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The City of Beverly Hills nightlife scene has just stepped up by diving head first into the L.A. club game with the launching of CONFIDENTIAL Beverly Hills, an upscale speak-easy that is quickly becoming the “it” spot around town.

The only nightclub in Beverly Hills, the club stands in the former Aqua Lounge space. The club, featuring 6,500 square feet, two bars, and four adjacent lounges, as well as a smoking patio, is a throwback to European lounges loaded with white furnishings, a baby grand piano, and a multi-bar setup.

Although the club is underground, literally one flight beneath street level, its stamp on the local club scene is no secret since CONFIDENTIAL opened its doors. With cocktail waitresses decked out in white chiffon cocktail dresses, the club offers a swank and intimate atmosphere, but rest assured, it’s meant for club-goers to go off and let loose. While the look of the club is reminiscent of Trousdale, and Sayer’s Club, other cool nearby lounges, CONFIDENTIAL is more of dance club than those other spots.

The brainchild of club owners Solomon Moss and Sasha Poparic, CONFIDENTIAL is definitely the new, hip destination location for Century City, Beverly Hills and Westside revelers.

"We want a little bit of night life to return to Beverly Hills," Moss recently explained. "There are very few places to go here after midnight."

One night you’ll see the club jammed with a wealthy European, jetsetter crowd as well as well-off locals looking for a big night out on the town. Indeed, the dance floor was packed during our recent visit. And the bottle service crowd has been known to climb the walls and dance on the furniture.

CONFIDENTIAL Beverly Hills is located at 424 N. Beverly Drive in Beverly Hills. Hours of Operation: Thursday, Friday and Saturday 10 p.m. to 2 a.m. Fridays for Happy Hour from 6 p.m. to 9 p.m. Call 310-275-8511. No cover, but dress code enforced.









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Entertainer Danièle Watts, an up-and-coming young actress has been cast to take on the role of Coco in Quentin Tarantino’s newest feature, Django Unchained about a slave-turned-bounty hunter who sets out to rescue his wife from a brutal Mississippi plantation owner. The film, scheduled to be in theaters December 2012, is currently in pre-production and is loaded with Hollywood A-listers including Jamie Foxx, Samuel L. Jackson, Christoph Waltz, Leonardo di Caprio, Joseph Gordon Levitt and Kerry Washington.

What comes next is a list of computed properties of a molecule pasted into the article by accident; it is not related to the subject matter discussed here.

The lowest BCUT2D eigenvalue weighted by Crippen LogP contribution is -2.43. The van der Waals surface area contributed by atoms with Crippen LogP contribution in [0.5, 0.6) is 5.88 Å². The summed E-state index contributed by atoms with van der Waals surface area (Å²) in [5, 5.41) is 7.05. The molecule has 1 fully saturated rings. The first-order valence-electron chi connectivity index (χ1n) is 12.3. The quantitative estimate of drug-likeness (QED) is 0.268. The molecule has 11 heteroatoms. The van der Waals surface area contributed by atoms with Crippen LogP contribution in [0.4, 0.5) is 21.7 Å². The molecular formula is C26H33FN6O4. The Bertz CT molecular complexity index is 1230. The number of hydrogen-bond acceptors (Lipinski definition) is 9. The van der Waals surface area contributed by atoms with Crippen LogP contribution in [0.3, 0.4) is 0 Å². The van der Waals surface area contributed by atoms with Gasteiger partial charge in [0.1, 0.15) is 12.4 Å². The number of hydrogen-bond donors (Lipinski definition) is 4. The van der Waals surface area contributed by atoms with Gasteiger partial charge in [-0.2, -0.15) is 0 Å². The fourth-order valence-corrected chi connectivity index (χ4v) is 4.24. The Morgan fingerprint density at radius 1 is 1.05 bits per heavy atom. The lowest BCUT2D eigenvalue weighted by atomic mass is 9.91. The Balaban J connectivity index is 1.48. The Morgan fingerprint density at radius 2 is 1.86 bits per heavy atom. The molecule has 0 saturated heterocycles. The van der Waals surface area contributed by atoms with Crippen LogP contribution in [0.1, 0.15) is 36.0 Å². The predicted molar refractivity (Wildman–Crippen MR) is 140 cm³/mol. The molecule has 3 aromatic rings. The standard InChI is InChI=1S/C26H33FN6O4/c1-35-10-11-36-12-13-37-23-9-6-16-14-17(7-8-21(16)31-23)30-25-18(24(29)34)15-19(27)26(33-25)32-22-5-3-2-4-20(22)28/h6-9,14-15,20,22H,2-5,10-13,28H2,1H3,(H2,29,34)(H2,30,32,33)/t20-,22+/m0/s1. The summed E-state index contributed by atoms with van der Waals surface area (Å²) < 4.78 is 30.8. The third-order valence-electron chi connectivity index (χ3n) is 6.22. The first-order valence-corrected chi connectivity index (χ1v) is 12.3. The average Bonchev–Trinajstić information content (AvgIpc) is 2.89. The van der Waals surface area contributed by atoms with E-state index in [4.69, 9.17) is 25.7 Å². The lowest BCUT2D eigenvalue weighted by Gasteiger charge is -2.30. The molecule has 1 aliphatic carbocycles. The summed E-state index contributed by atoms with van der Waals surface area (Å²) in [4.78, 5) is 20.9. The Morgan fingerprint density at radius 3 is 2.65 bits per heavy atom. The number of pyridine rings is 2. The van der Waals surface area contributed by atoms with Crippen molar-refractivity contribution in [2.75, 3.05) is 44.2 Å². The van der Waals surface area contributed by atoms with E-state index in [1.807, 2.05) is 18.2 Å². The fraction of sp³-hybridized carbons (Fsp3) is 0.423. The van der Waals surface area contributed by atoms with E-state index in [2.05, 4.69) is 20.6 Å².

Watts is also starring in Before the Revolution as esteemed performance artist Eleanor Antin’s most famous persona "Eleanora Antinova," a black American ballerina trying to make it in the great modernist Russian company of Diaghilev's Ballet Russe. It’s there she encounters the histories and ambiguous realities of performance, racial stereotyping, and the magical promise of modernism and revolution.

First performed with Antin playing all the parts at The Kitchen in New York in 1979, Before the Revolution is re-imagined with Watts playing the lead alongside other actors who manipulate Antin's original, hand painted, life scale puppets to enact this darkly comic narrative.

“Its an exciting time for me,” said Watts. “I had a few projects fall through in 2011 so it feels amazing to start 2012 working with Eleanor, a highly respected contemporary artist who has been challenging and examining depictions of women, and our assumptions about identity and race in a big way-- and then to go straight from that, to shooting my first part in a big feature film with Quentin Tarantino is just an absolute dream, and I think confirms for me what’s possible for my future as a performing artist.”

Before the Revolution is presented as the closing night event for the 11-day Pacific Standard Time: Performance and Public Art Festival, which brings together more than 60 cultural institutions throughout Southern California to tell the story of the rise of the Los Angeles art scene and how it became a new force in the art world. This collaboration is the largest ever undertaken by cultural institutions in the region.

Before the Revolution will be presented at the UCLA Hammer Museum’s Billy Wilder Theater, located at 10899 Wilshire Boulevard in Westwood, on Sunday, January 29 at 2 p.m. and 7 p.m. Admission is free.






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